Philosophical Musings

December 23, 2008

Stock Market Prediction Services – Caveat Emptor

Filed under: investing — Elad Kehat @ 10:07 pm

Services that offer to assist investors in predicting the behavior of capital markets always make me lough. The exact nature of the method du jour is not important; be it charting (that has idiotically become mainstream) or the new new thing – tapping into the wisdom of the crowds as captured online (see for example StockMood, and most activity on prediction markets such as AskMarkets). Either way, the subscriber to such a service is unlikely to profit from it.
The reason is not some inherent flaw of the methods used for prediction, but rather a simple human reasoning. I know because I dabbled in an attempt to develop such a method myself (with a little help from my friends). The idea was to mine online investor generated content in search of correlations between some of its properties and future market movements. We were unsuccessful at the time, but I shall not expand more on the details of the attempt, as I have not given up hope entirely – and that (as shall become clear momentarily) is the whole point of this post.
I dubbed our attempt “The Money Printer Project”, since should it have been successful, we would have had a machine in our hands that is equivalent to a (legal) printer of dollar bills. After all, if you develop a method to predict how stock prices will change before they actually do, at a better than random probability, you will most likely making a lot of money using it. (Only most likely because there is also the likelyhood of you ignoring the math and using emotion, thus making stupid mistakes and losing.)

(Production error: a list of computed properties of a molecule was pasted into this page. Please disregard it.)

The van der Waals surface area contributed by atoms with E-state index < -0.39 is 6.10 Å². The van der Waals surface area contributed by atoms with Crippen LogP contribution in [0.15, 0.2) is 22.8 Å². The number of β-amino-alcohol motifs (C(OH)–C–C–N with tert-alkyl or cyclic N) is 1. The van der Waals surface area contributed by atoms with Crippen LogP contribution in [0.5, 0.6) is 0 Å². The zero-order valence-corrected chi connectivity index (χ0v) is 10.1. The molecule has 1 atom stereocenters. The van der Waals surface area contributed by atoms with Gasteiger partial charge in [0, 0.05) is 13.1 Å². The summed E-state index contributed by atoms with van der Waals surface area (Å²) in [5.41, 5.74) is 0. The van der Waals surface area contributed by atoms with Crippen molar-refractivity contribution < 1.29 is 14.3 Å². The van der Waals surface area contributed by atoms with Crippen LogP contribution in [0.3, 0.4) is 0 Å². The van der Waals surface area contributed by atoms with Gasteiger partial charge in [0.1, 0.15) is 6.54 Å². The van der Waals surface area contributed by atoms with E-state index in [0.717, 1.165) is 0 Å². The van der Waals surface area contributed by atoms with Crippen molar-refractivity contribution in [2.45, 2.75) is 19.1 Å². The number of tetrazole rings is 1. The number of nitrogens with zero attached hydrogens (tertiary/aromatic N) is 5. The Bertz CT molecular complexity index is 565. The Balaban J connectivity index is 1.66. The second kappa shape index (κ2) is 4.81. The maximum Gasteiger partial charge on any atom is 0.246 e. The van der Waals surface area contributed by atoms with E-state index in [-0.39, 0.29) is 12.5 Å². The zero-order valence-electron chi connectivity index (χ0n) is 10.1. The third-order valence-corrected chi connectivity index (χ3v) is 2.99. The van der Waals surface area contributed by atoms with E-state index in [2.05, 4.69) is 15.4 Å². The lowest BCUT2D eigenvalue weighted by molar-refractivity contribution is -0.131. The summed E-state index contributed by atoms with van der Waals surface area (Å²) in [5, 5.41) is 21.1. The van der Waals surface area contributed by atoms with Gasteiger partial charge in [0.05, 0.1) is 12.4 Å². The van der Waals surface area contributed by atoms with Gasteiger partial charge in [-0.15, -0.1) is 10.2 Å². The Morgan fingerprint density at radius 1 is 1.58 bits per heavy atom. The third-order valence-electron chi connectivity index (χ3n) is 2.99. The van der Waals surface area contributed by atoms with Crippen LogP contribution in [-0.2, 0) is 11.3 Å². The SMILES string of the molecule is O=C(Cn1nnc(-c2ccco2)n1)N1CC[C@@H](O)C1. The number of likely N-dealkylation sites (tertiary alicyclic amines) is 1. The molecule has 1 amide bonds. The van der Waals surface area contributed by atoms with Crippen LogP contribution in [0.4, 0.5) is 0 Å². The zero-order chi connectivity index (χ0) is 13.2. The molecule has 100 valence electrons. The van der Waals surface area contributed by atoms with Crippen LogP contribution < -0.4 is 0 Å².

Of course, if your method became known and popular, it will cease to be useful, as others will be able to predict your actions and either preempt you or simply trade against you. You can rely on larger financial institutions, as well as investors bigger than yourself, to have greater resources, access to greater computing power, and the ability to execute trade faster and cheaper than you. There is no for you to win against them, so your game must not be known – you have to be the only player playing that game.
Assuming that anyone intelligent enough to develop such a method also realizes the points above, they would never offer their method to others. The only reason to offer this method is if it doesn’t really work. There are enough gullible investors out there that can be impressed by a sophisticated (yet false) prediction model. It is far easier to succumb to greed than to try and falsify such a model scientifically.
In other words, if someone offers you a system that can help you predict capital markets they are probably lying. If it was indeed successful, they would have used it themselves. If they sell its predictions instead, it is most likely because that is the only way to make money out of it.


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